Thursday, July 24, 2008

Tasers Don't Kill People, Police Kill People?

The controversy around Taser use will never abate as long as citizens keep dying shortly after having 50,000 or more volts course through their bodies courtesy of a member of the local constabulary. This statement is never more true than when the deceased is a young person.

http://www.cbc.ca/canada/story/2008/07/23/taser-winnipeg.html

I struggled with whether the title I chose for this post was a fair way to provoke debate...you will likely recognize the borrowing I have done from the popular slogan of the North-American gun-lobbyists. I settled on the title as appropriate, however, in large part due to this comment from the report of the RCMP Public Complaints Commissioner:

"The Taser must be in the hands of those qualified and trained, but also those who have the knowledge, experience and judgment to know in which circumstances this weapon may be most effective."

The interim report by the same Commissioner really seems to have hit what the problem is as I see it:

http://www.cbc.ca/canada/story/2008/06/18/taser-report.html

In an interim report, Kennedy had called on the force to restrict its use of stun guns, saying the weapons are increasingly employed to subdue those who are resistant rather than those who pose a threat.

In that report, Kennedy criticized the RCMP for failing to manage the use of Tasers and allowing usage to grow over the past six years to include cases where people were "clearly non-combative."


It seems to me that all of the debate and analysis about use of force protocol and status of the weapon as lethal versus non-lethal will be completely meaningless...unless the public can trust that Tasers are being used sagaciously and not in the manner of a small child on Christmas morn' desperate to try out his or her new toy in attempt to make a suspect ape a "fish out of water".

So, here's the question I think is left begging. How can we possibly trust that Tasers are properly being used by police when there are numerous ongoing inquiries into their use and safety and the RCMP Complaints Commissioner has already told us that the RCMP have been using it improperly on non-threatening people? All the while, Taser use continues as do resulting deaths.

Seriously, can we not put the electro-convulsive version of suspect control on the shelf for long enough to sort out these issues so that we can complete inquiries already in progress without killing more citizens while we wait for the reports?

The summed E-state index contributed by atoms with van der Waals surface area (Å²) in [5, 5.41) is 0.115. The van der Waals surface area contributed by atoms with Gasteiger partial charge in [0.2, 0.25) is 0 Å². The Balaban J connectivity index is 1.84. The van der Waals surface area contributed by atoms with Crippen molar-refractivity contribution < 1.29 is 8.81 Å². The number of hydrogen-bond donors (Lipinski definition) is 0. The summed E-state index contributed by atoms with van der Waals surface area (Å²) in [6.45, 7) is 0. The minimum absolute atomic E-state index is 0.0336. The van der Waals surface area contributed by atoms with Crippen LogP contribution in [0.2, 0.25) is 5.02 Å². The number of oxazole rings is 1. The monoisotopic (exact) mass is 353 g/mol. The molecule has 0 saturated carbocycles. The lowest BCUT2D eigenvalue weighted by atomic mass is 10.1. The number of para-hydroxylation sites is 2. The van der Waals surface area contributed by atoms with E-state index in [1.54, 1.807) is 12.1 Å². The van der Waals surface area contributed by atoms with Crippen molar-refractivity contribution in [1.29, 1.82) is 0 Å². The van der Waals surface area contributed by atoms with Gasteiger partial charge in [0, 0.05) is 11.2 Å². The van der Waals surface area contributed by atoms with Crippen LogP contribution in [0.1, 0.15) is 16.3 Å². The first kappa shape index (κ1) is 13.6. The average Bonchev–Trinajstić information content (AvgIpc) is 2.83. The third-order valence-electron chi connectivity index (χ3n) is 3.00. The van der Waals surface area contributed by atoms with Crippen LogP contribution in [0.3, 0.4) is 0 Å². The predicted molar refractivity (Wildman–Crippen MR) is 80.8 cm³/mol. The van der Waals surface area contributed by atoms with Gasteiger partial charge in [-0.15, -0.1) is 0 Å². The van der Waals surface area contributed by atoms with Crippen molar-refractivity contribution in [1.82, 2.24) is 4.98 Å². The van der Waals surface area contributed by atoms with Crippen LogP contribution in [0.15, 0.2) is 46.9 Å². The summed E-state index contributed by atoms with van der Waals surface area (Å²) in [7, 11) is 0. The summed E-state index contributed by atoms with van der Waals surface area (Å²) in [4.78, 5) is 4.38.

Maybe this young guy in Winnipeg was sufficiently threatening police with his knife to justify lethal force with a firearm...in which case one could hardly fault an officer for having erred on the side of the Taser. But how can we have any confidence in this? In my opinion policing agencies have completely failed to prove that such confidence is well-founded, and until they do, they should have to arrest people like they did before Tasers were invented.

One final bit to ponder (that I have not previously seen pointed out in the volumes of debate on this issue) as a civilian, I can lawfully purchase a 9mm handgun which is virtually identical to the ones police carry...but a Taser is a prohibited weapon that a civilian cannot lawfully possess.

Now, I know that it's hard to imagine legitimate sporting target practice with a Taser...whereas many handgun owners use them for just that...but it does seem a bit odd that I can own the lethal weapon but not the one that I'm being repeatedly told has never been proven to directly cause a person's death.

1 Comments:

Anonymous Anonymous said...

I think that if you actually thought about your last paragraph, you might be able to see an answer... if your mind was open.

A "lethal" gun can be used for a legitimate purpose... that is, target practice. But for what legitimate purpose can a Taser be used for?

Outside of law enforcement circles, the only purpose for a Taser would be criminal assault. (One could make an argument for self-defense, but then, that would hold true for guns and pepper spray and tactical nuclear weapons then, wouldn't it)

In Canada, we try to limit the proliferation of weapons of all sorts, allowing only those that have a clear and reasonable use, and then only after having applied appropriate restrictions. Tasers, not having a legitimate purpose for civilians, and therefore a restricted weapon and not legal to purchase or possess.

Your 9mm beretta, while you may legally purchase it (after licensing, etc.) still is restricted in when and where you may use it, or even carry it. Try carrying it downtown, and you may find yourself facing a legal and justifiable use of force, probably lethal.

I thought Lawyers were smart?

7:26 AM  

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